For the gay, lesbian, bisexual and transgender community, it has been a difficult few months, with nine young lives recently lost to suicide as a result of bullying for their sexual orientation and gender identity.
With the mediaâ€™s spotlight turned to Tyler Clementi, a gay student at Rutgers University who jumped from the George Washington Bridge after having his sexual encounter with another man posted on Facebook by his roommate, a number of other tragedies have swept across the headlines.
The alarming reality is that this isnâ€™t a new trend or even an increasing one.
As Cory Barrett, the director of Rainbow Alley at The Center, Denverâ€™s GLBT resource and community center, said in a phone interview, gay suicide has always been a problem, with high rates that have persisted over a number of years.
The difference, he said, is the media picked up these stories, primarily because of the hot-button issues of cyber-bullying and discrimination.
But while there has been loss, the recent heightened awareness of this problem has now set in motion the momentum needed to consider reform in school districts.
Contacted by a school board member from the Denver public school system, Barrett has begun work with the school board and One Colorado, an organization centered on fairness and equality for the GLBT community, to look closer at school policy.
The interesting thing, Barrett said, is that it isnâ€™t just about the law.
â€œThe policies and laws are in place,â€ Barrett said. â€œThey just need to be enforced.â€
As Mac Simon, One Coloradoâ€™s Northern Colorado organizer and CSU graduate, said, policy in any industry, from school systems to law enforcement and health care, is only the first of many steps to achieving social change.
â€œIt takes the follow-up,â€ he said. â€œThere are just some really big barriers to get past before we can get there.â€
For the Denver school district, interpretation and uniformity in implementation are the problem, Barrett said, with administrations allowed to choose how strictly they enforce the districtâ€™s policies.
â€œThey all have the same expectations, but there are different interpretations,â€ he said. And in his opinion, that tailoring policy to meet oneâ€™s interests is unacceptable.
Until thereâ€™s uniformity, Barrett said, thereâ€™s little policy change that will eradicate the problem.
But for now, Barrettâ€™s work is focused on reestablishing the GLBT communityâ€™s advisory committee in the schools.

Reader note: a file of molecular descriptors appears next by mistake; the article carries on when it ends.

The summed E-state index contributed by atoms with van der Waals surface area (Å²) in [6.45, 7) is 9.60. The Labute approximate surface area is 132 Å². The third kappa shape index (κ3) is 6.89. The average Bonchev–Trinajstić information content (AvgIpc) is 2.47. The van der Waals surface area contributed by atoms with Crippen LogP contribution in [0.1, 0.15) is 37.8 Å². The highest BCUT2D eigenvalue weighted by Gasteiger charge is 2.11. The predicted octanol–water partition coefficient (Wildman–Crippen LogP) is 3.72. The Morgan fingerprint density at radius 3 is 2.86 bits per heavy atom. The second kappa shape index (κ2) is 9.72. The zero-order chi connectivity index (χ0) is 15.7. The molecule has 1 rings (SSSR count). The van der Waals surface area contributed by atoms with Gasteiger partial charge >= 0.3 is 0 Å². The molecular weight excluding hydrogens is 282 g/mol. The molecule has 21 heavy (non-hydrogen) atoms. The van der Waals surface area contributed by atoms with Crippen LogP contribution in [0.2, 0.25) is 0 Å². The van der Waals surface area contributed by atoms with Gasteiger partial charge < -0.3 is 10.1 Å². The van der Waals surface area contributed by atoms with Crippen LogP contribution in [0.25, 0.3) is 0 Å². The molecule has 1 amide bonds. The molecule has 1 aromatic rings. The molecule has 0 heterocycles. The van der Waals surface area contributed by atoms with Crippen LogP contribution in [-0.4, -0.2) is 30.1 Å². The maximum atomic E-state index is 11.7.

Having lost momentum and died out in past years, the committee is an advisory council that allows dedicated and educated people to determine what changes need to occur in schools, advising administrations on what policies to enforce and how.
Currently, Barrett is working with other advisers to review the bylaws and create objectives for the district in order to help GLBT students to find the resources and assistance they need to feel comfortable in school.
Northern Colorado is also seeing progress, with Simon and One Colorado working to establish things like comprehensive sex education and diversity awareness in schools.
â€œAny time a group with a big rainbow symbol comes in, people start to get freaked out,â€ he said. But that hasnâ€™t stopped One Colorado or other statewide organizations from looking into how they can assist GLBT students.
Working to create comprehensive resource kits for teachers, Simon said, he hopes further awareness and understanding will give them the resources they need in the classroom, bringing bullying to a slow but determined end.
For Malcolm Lazin, the executive director of the Equality Forum, and organization focused on GLBT civil rights, education and awareness, the important thing is to move to a zero-tolerance program in schools.
â€œMost educators on a daily basis take no disciplinary action (when they see bullying occur),â€ he said. â€œTeachers do nothing and principals allow the culture to continue.â€
Now whether this is a failure on the side of faculty or administration, it is essential that schools refuse to tolerate any level of bullying, Lazin said.
And itâ€™s that kind of uniformity that Barrett said he hopes to see being enforced in Denver schools, adding that heâ€™s optimistic change may in fact happen.
â€œIâ€™m encouraged because the need for this didnâ€™t come from the community. The school board and district said that this needed to happen,â€ he said.
â€œIt gives me hope weâ€™ll be able to make a difference.â€
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